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Challenge: Romance After Kids

I almost called it quits on my marriage today

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I felt like calling it quits on my marriage today. Don’t worry about us (we’re sitting here cozied up on the couch currently) but the rage inside me was definitely a white hot fire at about 8:34 a.m. this morning. My husband offered to drive our kids to school last night and, while I appreciate the gesture, I would have appreciated it even more if he hadn’t stood at the doorway huffing, puffing, and rolling his eyes as they dawdled through eating breakfast, pulling on their shoes, and getting out to the car when the moment came this morning for him to start his chauffeur duties. “Your help just hurts,” I found myself singing under my breath as he sped away. A heated text chain between us ensued once he dropped them off, a conciliatory phone call, and then, a common pact to keep giving ourselves and each other grace in light of the stress and strain our entire family has weathered over the past year. The pandemic has been hard on us individually and as we’ve managed our kids’ needs, but it has also taken its toll on our relationship.

My husband and I have been through a lot together – 16 years of marriage, two doctorate degrees, tackling six-figure graduate school debt, a high-needs child – yep, we thought we were tough pre-COVID. But now, as we look back on the year, we realize we underestimated just how difficult it would be to 1) be around each other constantly, 2) keep our romantic spark alive, and 3) not let the stress and chaos of a completely unpredictable and uncontrollable world crisis get our goats.

The number of moms harboring that same fiery sentiment toward their partners has been off the charts in my pediatrics practice lately. We’re all ready for this pandemic to be over (and the associated extra-intense partner quarrels that have often come along with it). I know, like you do and they do, that when all of this gets better, so should our relationships with our significant others. Even so, I don’t want to wait that long (however long that is anyway). The good news is, you and I don’t have to.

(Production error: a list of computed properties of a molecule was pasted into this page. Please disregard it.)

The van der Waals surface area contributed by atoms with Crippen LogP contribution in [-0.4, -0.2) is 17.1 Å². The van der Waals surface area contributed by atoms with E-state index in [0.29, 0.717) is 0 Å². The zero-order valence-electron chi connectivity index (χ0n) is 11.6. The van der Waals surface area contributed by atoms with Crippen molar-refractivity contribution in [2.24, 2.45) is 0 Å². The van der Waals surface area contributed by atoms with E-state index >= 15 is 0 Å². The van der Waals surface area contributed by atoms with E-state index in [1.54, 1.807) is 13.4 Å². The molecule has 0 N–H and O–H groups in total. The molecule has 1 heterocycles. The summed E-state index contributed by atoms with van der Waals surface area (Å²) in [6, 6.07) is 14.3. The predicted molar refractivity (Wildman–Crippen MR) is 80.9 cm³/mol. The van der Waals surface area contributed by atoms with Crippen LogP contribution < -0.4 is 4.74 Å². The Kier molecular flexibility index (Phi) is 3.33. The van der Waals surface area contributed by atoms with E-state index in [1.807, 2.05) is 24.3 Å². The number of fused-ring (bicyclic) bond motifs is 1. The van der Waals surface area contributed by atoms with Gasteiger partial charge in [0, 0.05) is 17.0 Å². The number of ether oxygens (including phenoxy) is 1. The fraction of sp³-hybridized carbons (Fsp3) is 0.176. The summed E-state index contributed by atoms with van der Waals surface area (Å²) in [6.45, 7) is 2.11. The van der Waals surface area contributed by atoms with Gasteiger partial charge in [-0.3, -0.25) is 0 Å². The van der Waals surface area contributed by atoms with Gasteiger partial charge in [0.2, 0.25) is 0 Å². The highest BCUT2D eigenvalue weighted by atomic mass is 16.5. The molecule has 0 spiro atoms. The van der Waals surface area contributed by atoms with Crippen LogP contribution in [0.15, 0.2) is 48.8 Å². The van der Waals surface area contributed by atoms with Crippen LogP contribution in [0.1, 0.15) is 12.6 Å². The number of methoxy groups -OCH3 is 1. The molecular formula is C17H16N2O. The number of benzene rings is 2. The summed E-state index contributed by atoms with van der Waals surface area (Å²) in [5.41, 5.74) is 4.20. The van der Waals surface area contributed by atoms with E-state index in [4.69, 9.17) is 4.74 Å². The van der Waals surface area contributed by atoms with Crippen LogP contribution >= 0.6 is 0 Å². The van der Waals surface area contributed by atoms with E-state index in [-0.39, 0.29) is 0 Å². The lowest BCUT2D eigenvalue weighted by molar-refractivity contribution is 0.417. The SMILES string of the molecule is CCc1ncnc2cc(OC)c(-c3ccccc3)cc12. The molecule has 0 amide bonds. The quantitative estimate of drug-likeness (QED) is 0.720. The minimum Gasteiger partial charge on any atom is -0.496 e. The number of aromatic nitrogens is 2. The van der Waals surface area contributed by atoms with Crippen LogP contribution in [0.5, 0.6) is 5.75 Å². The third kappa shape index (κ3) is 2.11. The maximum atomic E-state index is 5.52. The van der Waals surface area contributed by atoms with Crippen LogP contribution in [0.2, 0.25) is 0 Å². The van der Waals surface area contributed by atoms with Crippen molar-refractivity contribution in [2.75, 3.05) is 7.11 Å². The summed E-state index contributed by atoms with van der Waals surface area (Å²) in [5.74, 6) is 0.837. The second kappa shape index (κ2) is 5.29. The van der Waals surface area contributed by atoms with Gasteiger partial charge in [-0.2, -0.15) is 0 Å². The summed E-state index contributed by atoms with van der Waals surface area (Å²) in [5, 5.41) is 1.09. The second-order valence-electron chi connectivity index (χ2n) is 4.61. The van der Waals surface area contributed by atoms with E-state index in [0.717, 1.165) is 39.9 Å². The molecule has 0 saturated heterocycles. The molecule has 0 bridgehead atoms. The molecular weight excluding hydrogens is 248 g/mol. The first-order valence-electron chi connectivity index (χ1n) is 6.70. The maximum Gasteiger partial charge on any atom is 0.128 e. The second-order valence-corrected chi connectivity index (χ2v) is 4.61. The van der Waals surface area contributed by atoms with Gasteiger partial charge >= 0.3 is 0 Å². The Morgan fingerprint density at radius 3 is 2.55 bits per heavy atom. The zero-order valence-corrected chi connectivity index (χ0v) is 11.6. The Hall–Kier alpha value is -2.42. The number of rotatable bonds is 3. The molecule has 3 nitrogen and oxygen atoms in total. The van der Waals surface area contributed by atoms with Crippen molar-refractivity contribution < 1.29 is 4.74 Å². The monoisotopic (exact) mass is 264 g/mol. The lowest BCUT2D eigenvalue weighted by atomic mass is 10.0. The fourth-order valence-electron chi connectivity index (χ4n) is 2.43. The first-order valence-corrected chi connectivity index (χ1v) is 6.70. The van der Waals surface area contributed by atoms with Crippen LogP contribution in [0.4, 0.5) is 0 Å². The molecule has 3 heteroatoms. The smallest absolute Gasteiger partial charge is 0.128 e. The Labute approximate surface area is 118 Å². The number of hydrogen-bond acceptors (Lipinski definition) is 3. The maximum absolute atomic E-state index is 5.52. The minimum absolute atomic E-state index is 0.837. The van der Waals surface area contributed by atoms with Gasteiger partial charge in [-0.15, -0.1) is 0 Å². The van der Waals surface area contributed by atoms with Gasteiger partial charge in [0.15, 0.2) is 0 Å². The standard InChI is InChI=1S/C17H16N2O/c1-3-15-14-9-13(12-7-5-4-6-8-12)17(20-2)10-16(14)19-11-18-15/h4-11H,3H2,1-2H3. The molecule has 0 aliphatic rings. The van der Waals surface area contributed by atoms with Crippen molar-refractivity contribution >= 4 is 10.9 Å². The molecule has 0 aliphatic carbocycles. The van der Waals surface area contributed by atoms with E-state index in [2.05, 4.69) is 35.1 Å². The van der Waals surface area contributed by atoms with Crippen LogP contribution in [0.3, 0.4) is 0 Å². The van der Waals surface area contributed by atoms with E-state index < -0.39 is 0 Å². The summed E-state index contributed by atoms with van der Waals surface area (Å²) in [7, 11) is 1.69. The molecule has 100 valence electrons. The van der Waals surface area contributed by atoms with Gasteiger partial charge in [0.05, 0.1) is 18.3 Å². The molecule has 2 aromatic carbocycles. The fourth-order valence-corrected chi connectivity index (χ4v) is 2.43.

I’ve learned from other successful moms – moms who have weathered thick and thin, good and bad, bright sunny days and global upheavals – a few key principles to parenting in partnership so events like today’s aren’t so frequent for any of us.

1. Don’t Aim for an Even Fifty-Fifty Split

Parenting partnership responsibilities are hardly ever evenly divided. Laundry may be 90% in your bucket, but cooking may only be 10%. You may do 30% of the accounting and bill paying, but your partner does 70% of the school pickups and drop-offs. It matters most that you’re not taking on 70% of everything, tipping the scales toward yourself for every to-do that keeps your lives running.

2. Make Your Partner Aware of the Tasks You’re Carrying and of When You’re Feeling Overwhelmed: Share Their Mental Load

Your partner is not a mind reader. Make it a habit to sit down with your spouse listing off what you need to get done to make the household run (or make decisions about) and then ask your partner to do the same. How to get the conversation started? Plan family business meetings; put them on the calendar monthly; and, just like you might map out your financial budget, talk through your responsibilities.

3. Divide Based on Strengths and Weaknesses — or Based on Practical Time or Financial Considerations

Although the world may still expect moms to drop everything to pick up our children at child care for an illness (or to be the COVID-19 family grocery shopper, for that matter), it just doesn’t make sense for many couples where mom is the breadwinner or has a more demanding schedule.